Forms, Tools and Methods Friday, June 8th, 2018

What Designers can Learn from the Quantified Self Movement

Eugene Park, Assistant Professor, University of Minnesota, Twin Cities

The Quantified Self movement can provide useful insights into designing data-driven experiences at various scales and mediums.

The Quantified Self (QS) is a series of self-monitoring activities that allow individuals to gather, analyze, and visualize data from specific personal activities that can include sleeping patterns, finances, and social media habits. In design education, QS-related projects have been useful introductory lessons that can engage students, especially at the undergraduate level, into their first lessons in data visualization due to the simplistic nature of the datasets that don’t require much technical knowledge beyond rudimentary statistics. But these practices on personal informatics are more than just idiosyncratic approaches towards data-driven self portraiture. And when implemented properly, the Quantified Self can be an important and versatile theme in data visualization that can challenge design students to draw from different specialties in the field to create meaningful experiences with data.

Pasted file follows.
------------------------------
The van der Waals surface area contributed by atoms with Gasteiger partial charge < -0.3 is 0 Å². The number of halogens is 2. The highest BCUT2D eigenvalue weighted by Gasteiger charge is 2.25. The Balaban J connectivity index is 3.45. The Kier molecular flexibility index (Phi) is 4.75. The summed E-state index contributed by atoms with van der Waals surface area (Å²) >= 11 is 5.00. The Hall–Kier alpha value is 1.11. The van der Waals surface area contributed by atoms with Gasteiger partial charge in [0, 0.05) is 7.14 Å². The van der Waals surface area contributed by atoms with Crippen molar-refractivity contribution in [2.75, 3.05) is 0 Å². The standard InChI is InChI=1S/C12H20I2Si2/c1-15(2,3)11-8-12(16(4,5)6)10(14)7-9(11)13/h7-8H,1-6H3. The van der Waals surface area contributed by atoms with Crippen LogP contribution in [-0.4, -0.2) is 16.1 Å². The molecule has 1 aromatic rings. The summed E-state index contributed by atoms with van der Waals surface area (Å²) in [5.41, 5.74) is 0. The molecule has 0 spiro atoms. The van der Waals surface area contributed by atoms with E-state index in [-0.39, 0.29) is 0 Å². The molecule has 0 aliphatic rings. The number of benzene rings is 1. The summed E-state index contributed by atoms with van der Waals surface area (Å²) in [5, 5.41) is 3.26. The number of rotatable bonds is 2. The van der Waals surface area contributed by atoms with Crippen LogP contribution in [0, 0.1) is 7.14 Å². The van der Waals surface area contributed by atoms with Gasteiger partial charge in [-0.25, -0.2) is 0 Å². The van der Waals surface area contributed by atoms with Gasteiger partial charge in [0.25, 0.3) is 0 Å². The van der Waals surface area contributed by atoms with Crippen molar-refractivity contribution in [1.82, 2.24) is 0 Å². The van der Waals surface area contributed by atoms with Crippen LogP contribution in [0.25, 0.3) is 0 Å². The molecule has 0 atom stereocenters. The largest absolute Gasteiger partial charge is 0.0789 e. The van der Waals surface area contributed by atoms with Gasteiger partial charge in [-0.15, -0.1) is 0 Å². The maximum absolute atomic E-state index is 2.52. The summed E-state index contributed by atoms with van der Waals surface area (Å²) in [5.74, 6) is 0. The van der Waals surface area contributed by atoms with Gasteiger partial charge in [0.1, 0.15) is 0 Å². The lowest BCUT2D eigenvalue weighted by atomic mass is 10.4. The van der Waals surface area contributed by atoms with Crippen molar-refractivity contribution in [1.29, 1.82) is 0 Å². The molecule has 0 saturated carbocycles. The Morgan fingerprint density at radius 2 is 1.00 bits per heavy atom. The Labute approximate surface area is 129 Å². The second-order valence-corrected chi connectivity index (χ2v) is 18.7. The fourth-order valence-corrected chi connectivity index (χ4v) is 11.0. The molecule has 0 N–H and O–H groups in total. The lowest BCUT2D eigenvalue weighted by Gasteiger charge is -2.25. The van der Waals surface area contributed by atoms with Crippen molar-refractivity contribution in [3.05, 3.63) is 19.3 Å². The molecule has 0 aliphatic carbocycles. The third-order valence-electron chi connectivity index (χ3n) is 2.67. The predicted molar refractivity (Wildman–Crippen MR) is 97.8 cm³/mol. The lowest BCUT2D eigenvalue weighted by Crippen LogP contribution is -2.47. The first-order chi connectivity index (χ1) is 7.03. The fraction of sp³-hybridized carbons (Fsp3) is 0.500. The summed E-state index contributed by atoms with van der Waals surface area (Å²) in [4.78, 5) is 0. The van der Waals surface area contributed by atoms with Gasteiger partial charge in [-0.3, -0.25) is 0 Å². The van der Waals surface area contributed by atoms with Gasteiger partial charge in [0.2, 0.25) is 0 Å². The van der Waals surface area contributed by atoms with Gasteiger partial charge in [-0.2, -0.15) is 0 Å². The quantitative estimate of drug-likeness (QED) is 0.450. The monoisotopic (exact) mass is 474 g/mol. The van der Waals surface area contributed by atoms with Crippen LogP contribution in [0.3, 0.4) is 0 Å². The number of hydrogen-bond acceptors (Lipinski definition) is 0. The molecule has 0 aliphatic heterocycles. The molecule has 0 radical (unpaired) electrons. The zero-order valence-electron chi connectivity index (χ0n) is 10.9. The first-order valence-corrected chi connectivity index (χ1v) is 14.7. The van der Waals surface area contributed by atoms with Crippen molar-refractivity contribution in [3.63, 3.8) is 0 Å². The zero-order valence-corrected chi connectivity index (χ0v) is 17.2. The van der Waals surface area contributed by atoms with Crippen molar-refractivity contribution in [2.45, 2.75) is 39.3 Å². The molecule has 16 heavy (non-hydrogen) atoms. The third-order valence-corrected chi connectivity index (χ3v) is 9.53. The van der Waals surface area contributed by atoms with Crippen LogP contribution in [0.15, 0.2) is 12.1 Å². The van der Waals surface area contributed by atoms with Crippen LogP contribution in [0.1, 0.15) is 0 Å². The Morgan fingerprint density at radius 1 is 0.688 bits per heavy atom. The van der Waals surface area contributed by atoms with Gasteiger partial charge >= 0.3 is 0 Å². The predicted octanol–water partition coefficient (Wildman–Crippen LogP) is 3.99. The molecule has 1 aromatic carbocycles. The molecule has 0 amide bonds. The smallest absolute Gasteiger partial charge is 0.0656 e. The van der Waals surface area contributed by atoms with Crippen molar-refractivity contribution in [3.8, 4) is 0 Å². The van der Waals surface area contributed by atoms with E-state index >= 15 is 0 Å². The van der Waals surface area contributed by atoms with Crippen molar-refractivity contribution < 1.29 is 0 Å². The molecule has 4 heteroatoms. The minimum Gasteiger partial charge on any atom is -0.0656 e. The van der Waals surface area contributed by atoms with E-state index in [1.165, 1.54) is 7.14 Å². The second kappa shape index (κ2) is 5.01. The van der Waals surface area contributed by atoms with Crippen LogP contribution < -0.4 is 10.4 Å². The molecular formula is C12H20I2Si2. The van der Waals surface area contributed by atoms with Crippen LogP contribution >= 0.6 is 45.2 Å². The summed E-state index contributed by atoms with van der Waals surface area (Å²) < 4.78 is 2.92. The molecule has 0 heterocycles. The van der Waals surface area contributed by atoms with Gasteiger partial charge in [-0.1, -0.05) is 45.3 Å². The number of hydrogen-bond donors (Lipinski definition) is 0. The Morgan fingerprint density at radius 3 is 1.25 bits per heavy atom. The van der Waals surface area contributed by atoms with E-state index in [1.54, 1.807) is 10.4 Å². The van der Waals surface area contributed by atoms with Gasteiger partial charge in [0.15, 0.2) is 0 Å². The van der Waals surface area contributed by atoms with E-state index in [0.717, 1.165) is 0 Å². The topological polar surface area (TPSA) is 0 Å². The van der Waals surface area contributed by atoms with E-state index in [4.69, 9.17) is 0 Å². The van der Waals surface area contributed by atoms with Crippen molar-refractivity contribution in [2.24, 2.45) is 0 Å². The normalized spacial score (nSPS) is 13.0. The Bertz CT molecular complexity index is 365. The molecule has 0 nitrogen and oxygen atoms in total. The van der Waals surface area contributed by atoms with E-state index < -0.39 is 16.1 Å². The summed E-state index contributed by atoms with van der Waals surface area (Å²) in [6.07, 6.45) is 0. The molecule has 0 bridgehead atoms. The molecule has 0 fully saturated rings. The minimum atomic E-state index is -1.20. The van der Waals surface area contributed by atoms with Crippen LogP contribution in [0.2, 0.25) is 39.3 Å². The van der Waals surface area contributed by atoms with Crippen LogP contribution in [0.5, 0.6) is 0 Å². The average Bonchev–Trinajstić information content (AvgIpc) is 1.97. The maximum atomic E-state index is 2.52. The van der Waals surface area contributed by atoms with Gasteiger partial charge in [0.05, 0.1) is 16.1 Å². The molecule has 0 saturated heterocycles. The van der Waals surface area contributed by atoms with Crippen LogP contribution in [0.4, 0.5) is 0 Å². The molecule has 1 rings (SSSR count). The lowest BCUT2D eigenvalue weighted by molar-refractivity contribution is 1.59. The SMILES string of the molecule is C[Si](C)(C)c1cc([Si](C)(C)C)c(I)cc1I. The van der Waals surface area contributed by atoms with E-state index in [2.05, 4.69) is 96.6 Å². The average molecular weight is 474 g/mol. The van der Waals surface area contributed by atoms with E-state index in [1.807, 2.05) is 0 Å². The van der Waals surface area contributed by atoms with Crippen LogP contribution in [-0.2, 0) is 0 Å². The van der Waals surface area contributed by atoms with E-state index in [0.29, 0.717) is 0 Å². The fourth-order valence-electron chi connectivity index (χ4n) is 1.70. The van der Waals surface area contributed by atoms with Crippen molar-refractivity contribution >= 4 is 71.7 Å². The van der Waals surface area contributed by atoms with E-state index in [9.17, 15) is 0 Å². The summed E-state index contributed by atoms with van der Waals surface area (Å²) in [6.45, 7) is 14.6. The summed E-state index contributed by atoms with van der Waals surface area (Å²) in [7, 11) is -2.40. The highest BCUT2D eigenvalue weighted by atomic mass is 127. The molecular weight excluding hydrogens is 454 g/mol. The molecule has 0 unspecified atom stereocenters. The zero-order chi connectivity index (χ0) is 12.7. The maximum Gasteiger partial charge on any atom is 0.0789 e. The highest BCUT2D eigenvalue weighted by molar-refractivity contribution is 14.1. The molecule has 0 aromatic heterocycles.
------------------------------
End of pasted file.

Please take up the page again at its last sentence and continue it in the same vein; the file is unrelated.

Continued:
This short paper will go through a selection of class projects where graphic design students have been challenged to visualize their personal activities through motion graphics and interactive prototypes. From a formal level, these assignments can teach students on how to experiment with visualizations at various scales and mediums while still meeting specific user/audience needs. Moreover, these QS-related projects also provide a learning platform where the technical barriers behind data visualization are demystified to design students, which in turn can help them navigate through the complex and sometimes ambiguous challenges of creating data-driven services.